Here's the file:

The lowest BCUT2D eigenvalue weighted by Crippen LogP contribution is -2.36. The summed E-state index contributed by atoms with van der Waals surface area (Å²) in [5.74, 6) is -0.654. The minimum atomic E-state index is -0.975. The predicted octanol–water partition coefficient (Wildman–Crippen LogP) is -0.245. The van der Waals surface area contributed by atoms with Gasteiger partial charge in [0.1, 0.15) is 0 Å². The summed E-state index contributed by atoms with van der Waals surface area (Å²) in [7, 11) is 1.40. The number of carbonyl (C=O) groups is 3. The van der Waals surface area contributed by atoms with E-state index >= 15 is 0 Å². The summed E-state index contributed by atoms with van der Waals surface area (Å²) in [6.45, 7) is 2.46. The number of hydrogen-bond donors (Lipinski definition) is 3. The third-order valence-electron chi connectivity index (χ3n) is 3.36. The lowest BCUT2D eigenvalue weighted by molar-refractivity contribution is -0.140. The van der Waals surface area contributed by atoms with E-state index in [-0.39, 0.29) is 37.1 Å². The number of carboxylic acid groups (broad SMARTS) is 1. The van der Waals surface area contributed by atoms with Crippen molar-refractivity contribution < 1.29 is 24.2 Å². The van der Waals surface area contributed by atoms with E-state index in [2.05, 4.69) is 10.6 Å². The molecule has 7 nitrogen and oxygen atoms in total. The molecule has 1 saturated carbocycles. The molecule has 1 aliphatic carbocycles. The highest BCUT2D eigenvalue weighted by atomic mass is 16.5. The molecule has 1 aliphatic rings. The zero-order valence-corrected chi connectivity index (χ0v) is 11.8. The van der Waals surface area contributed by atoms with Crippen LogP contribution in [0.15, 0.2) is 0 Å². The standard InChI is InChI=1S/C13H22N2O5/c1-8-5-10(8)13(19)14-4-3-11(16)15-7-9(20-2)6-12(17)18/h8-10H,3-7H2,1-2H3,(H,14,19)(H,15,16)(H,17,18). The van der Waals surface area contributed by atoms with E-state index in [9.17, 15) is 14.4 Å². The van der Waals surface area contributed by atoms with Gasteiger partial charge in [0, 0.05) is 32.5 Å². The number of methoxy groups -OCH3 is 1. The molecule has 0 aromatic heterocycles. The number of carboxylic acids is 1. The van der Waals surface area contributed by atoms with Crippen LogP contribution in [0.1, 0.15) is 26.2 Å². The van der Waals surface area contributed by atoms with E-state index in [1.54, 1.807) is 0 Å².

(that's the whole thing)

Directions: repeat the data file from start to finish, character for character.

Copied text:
The lowest BCUT2D eigenvalue weighted by Crippen LogP contribution is -2.36. The summed E-state index contributed by atoms with van der Waals surface area (Å²) in [5.74, 6) is -0.654. The minimum atomic E-state index is -0.975. The predicted octanol–water partition coefficient (Wildman–Crippen LogP) is -0.245. The van der Waals surface area contributed by atoms with Gasteiger partial charge in [0.1, 0.15) is 0 Å². The summed E-state index contributed by atoms with van der Waals surface area (Å²) in [7, 11) is 1.40. The number of carbonyl (C=O) groups is 3. The van der Waals surface area contributed by atoms with E-state index >= 15 is 0 Å². The summed E-state index contributed by atoms with van der Waals surface area (Å²) in [6.45, 7) is 2.46. The number of hydrogen-bond donors (Lipinski definition) is 3. The third-order valence-electron chi connectivity index (χ3n) is 3.36. The lowest BCUT2D eigenvalue weighted by molar-refractivity contribution is -0.140. The van der Waals surface area contributed by atoms with E-state index in [-0.39, 0.29) is 37.1 Å². The number of carboxylic acid groups (broad SMARTS) is 1. The van der Waals surface area contributed by atoms with Crippen molar-refractivity contribution < 1.29 is 24.2 Å². The van der Waals surface area contributed by atoms with E-state index in [2.05, 4.69) is 10.6 Å². The molecule has 7 nitrogen and oxygen atoms in total. The molecule has 1 saturated carbocycles. The molecule has 1 aliphatic carbocycles. The highest BCUT2D eigenvalue weighted by atomic mass is 16.5. The molecule has 1 aliphatic rings. The zero-order valence-corrected chi connectivity index (χ0v) is 11.8. The van der Waals surface area contributed by atoms with Crippen LogP contribution in [0.15, 0.2) is 0 Å². The standard InChI is InChI=1S/C13H22N2O5/c1-8-5-10(8)13(19)14-4-3-11(16)15-7-9(20-2)6-12(17)18/h8-10H,3-7H2,1-2H3,(H,14,19)(H,15,16)(H,17,18). The van der Waals surface area contributed by atoms with E-state index in [9.17, 15) is 14.4 Å². The van der Waals surface area contributed by atoms with Gasteiger partial charge in [0, 0.05) is 32.5 Å². The number of methoxy groups -OCH3 is 1. The molecule has 0 aromatic heterocycles. The number of carboxylic acids is 1. The van der Waals surface area contributed by atoms with Crippen LogP contribution in [0.1, 0.15) is 26.2 Å². The van der Waals surface area contributed by atoms with E-state index in [1.54, 1.807) is 0 Å².